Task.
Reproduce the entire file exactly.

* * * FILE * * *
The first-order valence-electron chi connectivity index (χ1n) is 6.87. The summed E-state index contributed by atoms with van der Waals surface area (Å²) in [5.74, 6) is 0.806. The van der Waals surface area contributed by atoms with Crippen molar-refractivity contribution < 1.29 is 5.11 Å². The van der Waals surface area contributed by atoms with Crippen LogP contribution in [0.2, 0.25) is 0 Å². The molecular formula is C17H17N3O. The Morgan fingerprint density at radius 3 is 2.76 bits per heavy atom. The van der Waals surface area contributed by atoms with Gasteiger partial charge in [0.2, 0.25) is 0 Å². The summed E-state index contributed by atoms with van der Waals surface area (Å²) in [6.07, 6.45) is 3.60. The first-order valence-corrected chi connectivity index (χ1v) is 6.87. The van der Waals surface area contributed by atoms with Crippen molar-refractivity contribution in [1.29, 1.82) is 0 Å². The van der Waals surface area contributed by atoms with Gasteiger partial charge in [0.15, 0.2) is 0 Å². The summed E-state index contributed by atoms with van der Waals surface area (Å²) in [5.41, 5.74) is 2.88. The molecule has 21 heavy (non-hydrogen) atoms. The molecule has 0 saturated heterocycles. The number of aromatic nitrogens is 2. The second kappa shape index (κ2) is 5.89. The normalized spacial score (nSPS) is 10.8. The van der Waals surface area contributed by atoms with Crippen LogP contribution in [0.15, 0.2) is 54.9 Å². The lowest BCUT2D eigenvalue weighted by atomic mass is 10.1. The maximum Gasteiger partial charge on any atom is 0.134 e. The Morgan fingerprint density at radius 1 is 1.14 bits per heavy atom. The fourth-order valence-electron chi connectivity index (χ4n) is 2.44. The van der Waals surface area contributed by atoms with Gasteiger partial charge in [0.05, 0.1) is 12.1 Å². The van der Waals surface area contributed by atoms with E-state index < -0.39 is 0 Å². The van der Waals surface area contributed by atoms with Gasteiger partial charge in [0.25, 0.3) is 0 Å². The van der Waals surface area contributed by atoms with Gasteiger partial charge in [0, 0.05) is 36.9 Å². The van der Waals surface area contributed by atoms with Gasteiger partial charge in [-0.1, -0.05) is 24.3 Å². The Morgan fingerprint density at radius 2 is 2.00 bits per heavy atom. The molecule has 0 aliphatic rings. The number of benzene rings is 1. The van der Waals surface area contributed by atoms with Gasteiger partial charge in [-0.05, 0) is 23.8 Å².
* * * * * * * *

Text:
The first-order valence-electron chi connectivity index (χ1n) is 6.87. The summed E-state index contributed by atoms with van der Waals surface area (Å²) in [5.74, 6) is 0.806. The van der Waals surface area contributed by atoms with Crippen molar-refractivity contribution < 1.29 is 5.11 Å². The van der Waals surface area contributed by atoms with Crippen LogP contribution in [0.2, 0.25) is 0 Å². The molecular formula is C17H17N3O. The Morgan fingerprint density at radius 3 is 2.76 bits per heavy atom. The van der Waals surface area contributed by atoms with Gasteiger partial charge in [0.2, 0.25) is 0 Å². The summed E-state index contributed by atoms with van der Waals surface area (Å²) in [6.07, 6.45) is 3.60. The first-order valence-corrected chi connectivity index (χ1v) is 6.87. The van der Waals surface area contributed by atoms with Crippen molar-refractivity contribution in [1.29, 1.82) is 0 Å². The van der Waals surface area contributed by atoms with Gasteiger partial charge in [0.15, 0.2) is 0 Å². The summed E-state index contributed by atoms with van der Waals surface area (Å²) in [5.41, 5.74) is 2.88. The molecule has 21 heavy (non-hydrogen) atoms. The molecule has 0 saturated heterocycles. The number of aromatic nitrogens is 2. The second kappa shape index (κ2) is 5.89. The normalized spacial score (nSPS) is 10.8. The van der Waals surface area contributed by atoms with Crippen LogP contribution in [0.15, 0.2) is 54.9 Å². The lowest BCUT2D eigenvalue weighted by atomic mass is 10.1. The maximum Gasteiger partial charge on any atom is 0.134 e. The Morgan fingerprint density at radius 1 is 1.14 bits per heavy atom. The fourth-order valence-electron chi connectivity index (χ4n) is 2.44. The van der Waals surface area contributed by atoms with Gasteiger partial charge in [0.05, 0.1) is 12.1 Å². The van der Waals surface area contributed by atoms with E-state index < -0.39 is 0 Å². The van der Waals surface area contributed by atoms with Gasteiger partial charge in [0.25, 0.3) is 0 Å². The van der Waals surface area contributed by atoms with Gasteiger partial charge in [0, 0.05) is 36.9 Å². The van der Waals surface area contributed by atoms with Gasteiger partial charge in [-0.1, -0.05) is 24.3 Å². The Morgan fingerprint density at radius 2 is 2.00 bits per heavy atom. The molecule has 0 aliphatic rings. The number of benzene rings is 1. The van der Waals surface area contributed by atoms with Gasteiger partial charge in [-0.05, 0) is 23.8 Å².